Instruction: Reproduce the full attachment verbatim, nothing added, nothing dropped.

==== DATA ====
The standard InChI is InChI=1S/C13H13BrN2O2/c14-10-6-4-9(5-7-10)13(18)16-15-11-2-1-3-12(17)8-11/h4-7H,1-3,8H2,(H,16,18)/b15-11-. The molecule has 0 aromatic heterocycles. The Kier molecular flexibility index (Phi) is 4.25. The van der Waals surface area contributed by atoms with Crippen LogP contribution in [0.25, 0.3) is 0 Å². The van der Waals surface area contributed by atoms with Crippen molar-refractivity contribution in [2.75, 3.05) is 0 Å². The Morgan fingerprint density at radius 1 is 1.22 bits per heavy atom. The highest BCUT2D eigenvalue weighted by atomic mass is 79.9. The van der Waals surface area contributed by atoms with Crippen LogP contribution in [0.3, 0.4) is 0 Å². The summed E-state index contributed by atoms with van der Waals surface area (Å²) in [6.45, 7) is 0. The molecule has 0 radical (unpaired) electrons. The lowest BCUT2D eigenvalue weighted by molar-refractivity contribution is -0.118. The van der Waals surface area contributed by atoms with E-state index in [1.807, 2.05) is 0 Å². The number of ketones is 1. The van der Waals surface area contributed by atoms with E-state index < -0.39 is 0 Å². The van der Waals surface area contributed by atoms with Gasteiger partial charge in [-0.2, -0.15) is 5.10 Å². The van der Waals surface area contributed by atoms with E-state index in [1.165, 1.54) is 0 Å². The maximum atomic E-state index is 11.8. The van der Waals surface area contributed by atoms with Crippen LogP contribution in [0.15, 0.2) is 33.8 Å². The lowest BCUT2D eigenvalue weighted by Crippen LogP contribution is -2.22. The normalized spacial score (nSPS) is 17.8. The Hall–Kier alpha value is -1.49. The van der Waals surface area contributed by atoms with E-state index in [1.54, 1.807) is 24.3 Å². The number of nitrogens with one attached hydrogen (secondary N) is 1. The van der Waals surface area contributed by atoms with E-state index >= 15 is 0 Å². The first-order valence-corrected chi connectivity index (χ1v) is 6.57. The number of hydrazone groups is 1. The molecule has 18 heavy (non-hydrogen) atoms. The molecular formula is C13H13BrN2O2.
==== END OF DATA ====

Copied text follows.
The standard InChI is InChI=1S/C13H13BrN2O2/c14-10-6-4-9(5-7-10)13(18)16-15-11-2-1-3-12(17)8-11/h4-7H,1-3,8H2,(H,16,18)/b15-11-. The molecule has 0 aromatic heterocycles. The Kier molecular flexibility index (Phi) is 4.25. The van der Waals surface area contributed by atoms with Crippen LogP contribution in [0.25, 0.3) is 0 Å². The van der Waals surface area contributed by atoms with Crippen molar-refractivity contribution in [2.75, 3.05) is 0 Å². The Morgan fingerprint density at radius 1 is 1.22 bits per heavy atom. The highest BCUT2D eigenvalue weighted by atomic mass is 79.9. The van der Waals surface area contributed by atoms with Crippen LogP contribution in [0.3, 0.4) is 0 Å². The summed E-state index contributed by atoms with van der Waals surface area (Å²) in [6.45, 7) is 0. The molecule has 0 radical (unpaired) electrons. The lowest BCUT2D eigenvalue weighted by molar-refractivity contribution is -0.118. The van der Waals surface area contributed by atoms with E-state index in [1.807, 2.05) is 0 Å². The number of ketones is 1. The van der Waals surface area contributed by atoms with E-state index < -0.39 is 0 Å². The van der Waals surface area contributed by atoms with Gasteiger partial charge in [-0.2, -0.15) is 5.10 Å². The van der Waals surface area contributed by atoms with E-state index in [1.165, 1.54) is 0 Å². The maximum atomic E-state index is 11.8. The van der Waals surface area contributed by atoms with Crippen LogP contribution in [0.15, 0.2) is 33.8 Å². The lowest BCUT2D eigenvalue weighted by Crippen LogP contribution is -2.22. The normalized spacial score (nSPS) is 17.8. The Hall–Kier alpha value is -1.49. The van der Waals surface area contributed by atoms with E-state index in [1.54, 1.807) is 24.3 Å². The number of nitrogens with one attached hydrogen (secondary N) is 1. The van der Waals surface area contributed by atoms with E-state index >= 15 is 0 Å². The first-order valence-corrected chi connectivity index (χ1v) is 6.57. The number of hydrazone groups is 1. The molecule has 18 heavy (non-hydrogen) atoms. The molecular formula is C13H13BrN2O2.